On this week's Looking Up Hal points out the meteoric rise of GZ (short for comet Giacobini-Zinner) a celestial visitor visible in the Colorado sky this month.
Comets, you recall, are often called dirty snowballs in space. They are made up of the original materials from the formation of the solar system, and thus are some of the oldest things out there. Trillions of comets slowly circle the Sun way, way out there, many times farther than Pluto, in a cloud of comets known as the Oort Cloud. Some of these comets will never fall in toward the inner-solar system, and others will drop by and then zip away for thousands, or even millions of years.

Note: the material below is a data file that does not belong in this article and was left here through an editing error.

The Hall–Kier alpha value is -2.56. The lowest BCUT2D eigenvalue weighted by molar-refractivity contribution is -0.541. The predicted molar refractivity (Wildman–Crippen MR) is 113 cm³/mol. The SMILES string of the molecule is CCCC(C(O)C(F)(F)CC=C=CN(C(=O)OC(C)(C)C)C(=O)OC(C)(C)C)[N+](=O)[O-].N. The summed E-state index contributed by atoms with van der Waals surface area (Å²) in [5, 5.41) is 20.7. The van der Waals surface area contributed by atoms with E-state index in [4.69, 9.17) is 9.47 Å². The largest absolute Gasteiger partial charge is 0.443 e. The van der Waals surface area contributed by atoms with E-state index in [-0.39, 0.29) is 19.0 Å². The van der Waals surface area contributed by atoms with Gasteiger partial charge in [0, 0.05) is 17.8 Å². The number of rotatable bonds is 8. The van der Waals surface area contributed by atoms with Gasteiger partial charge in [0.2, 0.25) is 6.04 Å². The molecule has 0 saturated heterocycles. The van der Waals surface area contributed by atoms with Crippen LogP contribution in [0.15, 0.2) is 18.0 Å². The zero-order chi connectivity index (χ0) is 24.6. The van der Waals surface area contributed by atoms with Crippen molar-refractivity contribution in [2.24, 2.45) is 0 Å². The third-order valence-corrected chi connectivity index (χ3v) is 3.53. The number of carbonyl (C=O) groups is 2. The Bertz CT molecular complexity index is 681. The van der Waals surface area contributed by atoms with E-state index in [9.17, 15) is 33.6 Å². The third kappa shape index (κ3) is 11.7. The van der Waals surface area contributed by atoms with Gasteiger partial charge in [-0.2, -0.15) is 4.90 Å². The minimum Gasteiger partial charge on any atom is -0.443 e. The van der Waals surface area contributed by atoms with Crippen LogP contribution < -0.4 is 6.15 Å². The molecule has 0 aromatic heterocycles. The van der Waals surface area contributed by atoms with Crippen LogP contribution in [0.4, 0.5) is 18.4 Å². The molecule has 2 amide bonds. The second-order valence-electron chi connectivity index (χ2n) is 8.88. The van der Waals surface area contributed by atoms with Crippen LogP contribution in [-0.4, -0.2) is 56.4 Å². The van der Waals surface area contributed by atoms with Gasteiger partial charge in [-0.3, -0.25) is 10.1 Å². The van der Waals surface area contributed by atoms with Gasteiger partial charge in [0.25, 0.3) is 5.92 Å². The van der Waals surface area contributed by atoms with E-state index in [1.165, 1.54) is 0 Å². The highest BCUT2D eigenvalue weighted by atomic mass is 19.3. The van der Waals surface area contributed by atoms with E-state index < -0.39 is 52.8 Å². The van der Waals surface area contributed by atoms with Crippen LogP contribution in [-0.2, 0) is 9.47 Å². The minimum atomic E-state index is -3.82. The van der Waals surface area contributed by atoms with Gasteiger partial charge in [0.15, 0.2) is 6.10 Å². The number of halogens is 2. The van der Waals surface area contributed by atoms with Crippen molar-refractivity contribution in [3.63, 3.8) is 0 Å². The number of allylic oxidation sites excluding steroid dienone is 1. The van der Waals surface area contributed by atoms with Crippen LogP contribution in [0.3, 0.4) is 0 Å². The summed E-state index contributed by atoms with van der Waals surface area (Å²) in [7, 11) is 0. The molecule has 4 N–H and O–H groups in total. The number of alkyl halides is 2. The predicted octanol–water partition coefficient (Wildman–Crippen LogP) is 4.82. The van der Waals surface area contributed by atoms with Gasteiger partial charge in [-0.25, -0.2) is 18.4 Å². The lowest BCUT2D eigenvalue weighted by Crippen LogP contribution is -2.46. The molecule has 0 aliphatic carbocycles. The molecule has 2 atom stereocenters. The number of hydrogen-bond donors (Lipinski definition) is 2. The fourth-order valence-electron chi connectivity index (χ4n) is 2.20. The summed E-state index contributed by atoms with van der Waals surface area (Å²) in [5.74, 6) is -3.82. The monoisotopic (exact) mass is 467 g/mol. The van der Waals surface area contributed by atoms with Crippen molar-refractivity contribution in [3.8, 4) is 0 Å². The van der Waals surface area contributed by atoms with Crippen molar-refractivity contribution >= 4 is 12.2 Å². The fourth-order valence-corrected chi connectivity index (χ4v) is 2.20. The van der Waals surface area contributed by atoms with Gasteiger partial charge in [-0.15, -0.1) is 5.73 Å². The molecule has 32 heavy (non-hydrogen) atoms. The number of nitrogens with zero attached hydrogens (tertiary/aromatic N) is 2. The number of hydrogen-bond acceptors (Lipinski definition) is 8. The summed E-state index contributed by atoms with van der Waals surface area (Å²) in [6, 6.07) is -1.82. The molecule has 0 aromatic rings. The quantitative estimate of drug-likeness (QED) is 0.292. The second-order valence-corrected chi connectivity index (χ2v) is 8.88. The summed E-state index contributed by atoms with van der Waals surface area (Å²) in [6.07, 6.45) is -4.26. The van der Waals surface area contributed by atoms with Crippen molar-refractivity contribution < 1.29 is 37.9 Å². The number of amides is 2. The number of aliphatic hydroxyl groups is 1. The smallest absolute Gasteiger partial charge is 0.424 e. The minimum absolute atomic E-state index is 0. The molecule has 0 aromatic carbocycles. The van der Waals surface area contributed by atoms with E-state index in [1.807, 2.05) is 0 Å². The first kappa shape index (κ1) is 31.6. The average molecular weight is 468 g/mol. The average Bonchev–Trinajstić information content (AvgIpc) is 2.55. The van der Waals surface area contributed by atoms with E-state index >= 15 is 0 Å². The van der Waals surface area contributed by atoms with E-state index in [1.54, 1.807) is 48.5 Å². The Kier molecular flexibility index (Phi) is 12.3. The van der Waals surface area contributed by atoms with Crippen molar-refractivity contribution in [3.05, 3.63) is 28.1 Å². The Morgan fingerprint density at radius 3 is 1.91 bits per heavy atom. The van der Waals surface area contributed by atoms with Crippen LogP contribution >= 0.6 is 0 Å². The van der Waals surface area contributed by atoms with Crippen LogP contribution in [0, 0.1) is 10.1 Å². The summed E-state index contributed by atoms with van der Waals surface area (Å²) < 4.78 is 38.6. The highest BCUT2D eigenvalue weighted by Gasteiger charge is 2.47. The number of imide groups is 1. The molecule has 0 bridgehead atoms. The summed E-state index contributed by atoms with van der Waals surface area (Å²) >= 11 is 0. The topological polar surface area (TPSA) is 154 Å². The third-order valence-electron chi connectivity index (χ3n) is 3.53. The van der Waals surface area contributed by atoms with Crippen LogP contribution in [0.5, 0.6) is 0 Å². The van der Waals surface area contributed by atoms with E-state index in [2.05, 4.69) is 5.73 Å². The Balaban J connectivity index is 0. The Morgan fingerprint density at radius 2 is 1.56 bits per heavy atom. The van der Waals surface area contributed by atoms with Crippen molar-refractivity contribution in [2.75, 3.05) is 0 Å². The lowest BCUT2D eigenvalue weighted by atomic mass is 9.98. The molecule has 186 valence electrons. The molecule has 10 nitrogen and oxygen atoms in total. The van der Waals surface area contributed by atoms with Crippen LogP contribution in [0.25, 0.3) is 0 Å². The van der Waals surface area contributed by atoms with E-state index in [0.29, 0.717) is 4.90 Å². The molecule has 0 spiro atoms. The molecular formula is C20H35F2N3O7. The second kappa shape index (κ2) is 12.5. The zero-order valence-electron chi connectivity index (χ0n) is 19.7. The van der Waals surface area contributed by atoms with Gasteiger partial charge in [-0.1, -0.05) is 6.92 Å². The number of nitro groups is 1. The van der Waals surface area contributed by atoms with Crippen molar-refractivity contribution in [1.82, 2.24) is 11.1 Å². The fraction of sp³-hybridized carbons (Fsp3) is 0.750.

But there are some comets that are, well, local. This group includes GZ, which orbits the Sun once every 6 ½ years or so. This hunk of stuff is about 2 km or so across, about a mile and a quarter, and when it rounds the Sun, the solar winds blast the surface of the comet and blow out a long tail of debris. When the Earth’s orbit happens to intersect this path, we get meteor showers. GZ’s meteor shower happens in October and traditionally produces a pretty weak meteor shower. But every so often, most recently in 1933 and 1946, we hit the debris tail just right, and observers saw several thousand meteors per hour. Will we get lucky this October 9th? We can’t know ahead of time, but take a look at the comet now, and get ready in October, because it just might be awesome!
If you’d like to take a closer look at Comet Giacobini-Zinner, or any of the other wonderful and amazing things in the sky, please visit csastro.org for a link to information on our monthly meetings and our free public star parties.